It is true that our normal body temperature is 98.6 degrees. Our body is continually using energy to maintain this temperature by burning the calories we consume when we eat. One would think that if our body likes to be at 98.6 degrees then our body should like the outside temperature to be 98.6 degrees too. But it doesn't - because to keep our temperature at 98.6 degrees our body needs to dispose of excess heat. It does this best when the outside temperature is cooler and mostly by the process of evaporation - sweating. Although you may not notice it you are sweating continuously - you only will notice it if the air has water in it already and the water/sweat on your body is unable to evaporate into the overly humid air. At 98.6 degrees outside temperature with 0 humidity the body will keep itself cool by sweating away the heat (it takes extra calories to evaporate water/sweat so you feel cooler quicker because of the evaporation). If the humidity is not 0 and more like 60% the evaporation processes doesn't work well to take away heat from the body so it will feel much hotter then the 98.6 degrees outside. In colder areas in the winter you'll hear about the 'wind chill' factor. This is because the wind helps to evaporate the moisture on your skin which makes it feel colder than the outside air temperature. Thus, if it is hot out with out a lot of humidity and you want to cool off, wet yourself and sit beside a fan. If the humidity is high there's not much you can do beside site in a room with a dehumidifier.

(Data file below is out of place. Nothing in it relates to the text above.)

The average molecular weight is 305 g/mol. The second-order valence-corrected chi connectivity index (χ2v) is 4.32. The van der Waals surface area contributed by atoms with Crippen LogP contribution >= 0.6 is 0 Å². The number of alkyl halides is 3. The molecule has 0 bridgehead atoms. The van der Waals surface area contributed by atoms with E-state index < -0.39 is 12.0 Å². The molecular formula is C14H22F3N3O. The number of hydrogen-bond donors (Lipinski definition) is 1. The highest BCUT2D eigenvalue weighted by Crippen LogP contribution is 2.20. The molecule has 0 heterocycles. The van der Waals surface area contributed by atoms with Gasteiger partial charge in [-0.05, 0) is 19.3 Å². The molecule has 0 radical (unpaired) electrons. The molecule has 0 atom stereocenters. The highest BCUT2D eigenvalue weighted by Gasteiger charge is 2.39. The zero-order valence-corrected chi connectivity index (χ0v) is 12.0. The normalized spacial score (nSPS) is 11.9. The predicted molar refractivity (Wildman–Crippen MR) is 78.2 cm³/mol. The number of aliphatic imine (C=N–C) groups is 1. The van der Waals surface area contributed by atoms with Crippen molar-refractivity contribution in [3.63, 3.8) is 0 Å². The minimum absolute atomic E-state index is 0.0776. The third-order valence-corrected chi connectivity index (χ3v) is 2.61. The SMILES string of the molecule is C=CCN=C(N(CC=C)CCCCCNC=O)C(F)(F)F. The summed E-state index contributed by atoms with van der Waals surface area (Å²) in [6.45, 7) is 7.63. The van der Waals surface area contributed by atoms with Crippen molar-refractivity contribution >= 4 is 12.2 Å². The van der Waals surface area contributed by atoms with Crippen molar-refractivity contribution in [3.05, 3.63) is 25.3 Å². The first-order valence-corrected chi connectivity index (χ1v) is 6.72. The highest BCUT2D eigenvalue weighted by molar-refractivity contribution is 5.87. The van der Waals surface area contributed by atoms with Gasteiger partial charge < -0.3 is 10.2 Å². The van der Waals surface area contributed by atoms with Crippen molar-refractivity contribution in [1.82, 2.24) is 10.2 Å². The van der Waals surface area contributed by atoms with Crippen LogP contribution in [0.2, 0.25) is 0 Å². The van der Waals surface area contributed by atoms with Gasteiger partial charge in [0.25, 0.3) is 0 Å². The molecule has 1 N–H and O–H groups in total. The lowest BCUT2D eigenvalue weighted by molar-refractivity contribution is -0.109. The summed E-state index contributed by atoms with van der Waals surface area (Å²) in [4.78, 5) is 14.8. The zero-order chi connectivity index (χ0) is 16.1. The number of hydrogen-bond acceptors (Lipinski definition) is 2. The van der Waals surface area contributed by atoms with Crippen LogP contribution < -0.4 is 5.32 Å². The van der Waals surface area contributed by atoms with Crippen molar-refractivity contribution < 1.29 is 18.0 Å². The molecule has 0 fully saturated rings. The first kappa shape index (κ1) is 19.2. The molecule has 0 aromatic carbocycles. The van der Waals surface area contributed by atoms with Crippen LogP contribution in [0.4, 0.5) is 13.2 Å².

So, the answer depends on the humidity when it is 98.6 degrees outside. Low humidity you won't feel so hot but high humidity you'll feel very hot because the body can no longer get rid of excess heat easily.
sometimes your internal body heat can seem like you are just that hot on the outside... i guess it's nothing to worry about really... everybody gets that way... You might also want to check your thermostat! ha ha, :) hope it helps!!
2 years ago
Last edited at 7:25PM on 4/7/2012
Internally, our bodies are a contained, self regulated and controlled environment. we don't have, or need, internal neural temperature receptors like in our skin, because there are no uncontrollable forces or hazards that the body must constantly monitor to maintain optimal efficiency. in other words, we are not equipped to feel hot or cold beyond our epidermis, or skin.